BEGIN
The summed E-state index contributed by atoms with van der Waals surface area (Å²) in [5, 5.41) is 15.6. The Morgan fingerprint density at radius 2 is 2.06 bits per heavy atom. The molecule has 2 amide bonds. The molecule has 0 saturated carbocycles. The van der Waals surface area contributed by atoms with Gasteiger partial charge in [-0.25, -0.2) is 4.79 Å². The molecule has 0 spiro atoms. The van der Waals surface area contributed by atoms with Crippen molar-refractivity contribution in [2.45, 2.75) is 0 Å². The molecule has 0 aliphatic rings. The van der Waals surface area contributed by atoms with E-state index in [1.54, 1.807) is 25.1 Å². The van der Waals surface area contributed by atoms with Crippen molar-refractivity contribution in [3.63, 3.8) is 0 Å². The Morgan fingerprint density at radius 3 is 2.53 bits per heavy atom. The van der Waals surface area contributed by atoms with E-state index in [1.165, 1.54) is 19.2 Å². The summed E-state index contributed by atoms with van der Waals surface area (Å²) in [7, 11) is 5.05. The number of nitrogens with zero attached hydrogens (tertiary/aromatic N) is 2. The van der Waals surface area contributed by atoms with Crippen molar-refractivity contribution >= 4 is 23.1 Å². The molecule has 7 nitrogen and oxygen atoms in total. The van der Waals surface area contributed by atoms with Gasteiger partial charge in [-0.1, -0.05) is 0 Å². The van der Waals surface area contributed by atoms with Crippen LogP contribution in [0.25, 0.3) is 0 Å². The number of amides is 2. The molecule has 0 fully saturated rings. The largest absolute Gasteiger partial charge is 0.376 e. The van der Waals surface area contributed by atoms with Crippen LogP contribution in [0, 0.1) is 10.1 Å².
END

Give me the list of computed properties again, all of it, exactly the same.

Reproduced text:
The summed E-state index contributed by atoms with van der Waals surface area (Å²) in [5, 5.41) is 15.6. The Morgan fingerprint density at radius 2 is 2.06 bits per heavy atom. The molecule has 2 amide bonds. The molecule has 0 saturated carbocycles. The van der Waals surface area contributed by atoms with Gasteiger partial charge in [-0.25, -0.2) is 4.79 Å². The molecule has 0 spiro atoms. The van der Waals surface area contributed by atoms with Crippen molar-refractivity contribution in [2.45, 2.75) is 0 Å². The molecule has 0 aliphatic rings. The van der Waals surface area contributed by atoms with E-state index in [1.54, 1.807) is 25.1 Å². The van der Waals surface area contributed by atoms with Crippen molar-refractivity contribution in [3.63, 3.8) is 0 Å². The Morgan fingerprint density at radius 3 is 2.53 bits per heavy atom. The van der Waals surface area contributed by atoms with E-state index in [1.165, 1.54) is 19.2 Å². The summed E-state index contributed by atoms with van der Waals surface area (Å²) in [7, 11) is 5.05. The number of nitrogens with zero attached hydrogens (tertiary/aromatic N) is 2. The van der Waals surface area contributed by atoms with Crippen molar-refractivity contribution >= 4 is 23.1 Å². The molecule has 7 nitrogen and oxygen atoms in total. The van der Waals surface area contributed by atoms with Gasteiger partial charge in [-0.1, -0.05) is 0 Å². The van der Waals surface area contributed by atoms with Crippen LogP contribution in [0.25, 0.3) is 0 Å². The number of amides is 2. The molecule has 0 fully saturated rings. The largest absolute Gasteiger partial charge is 0.376 e. The van der Waals surface area contributed by atoms with Crippen LogP contribution in [0, 0.1) is 10.1 Å².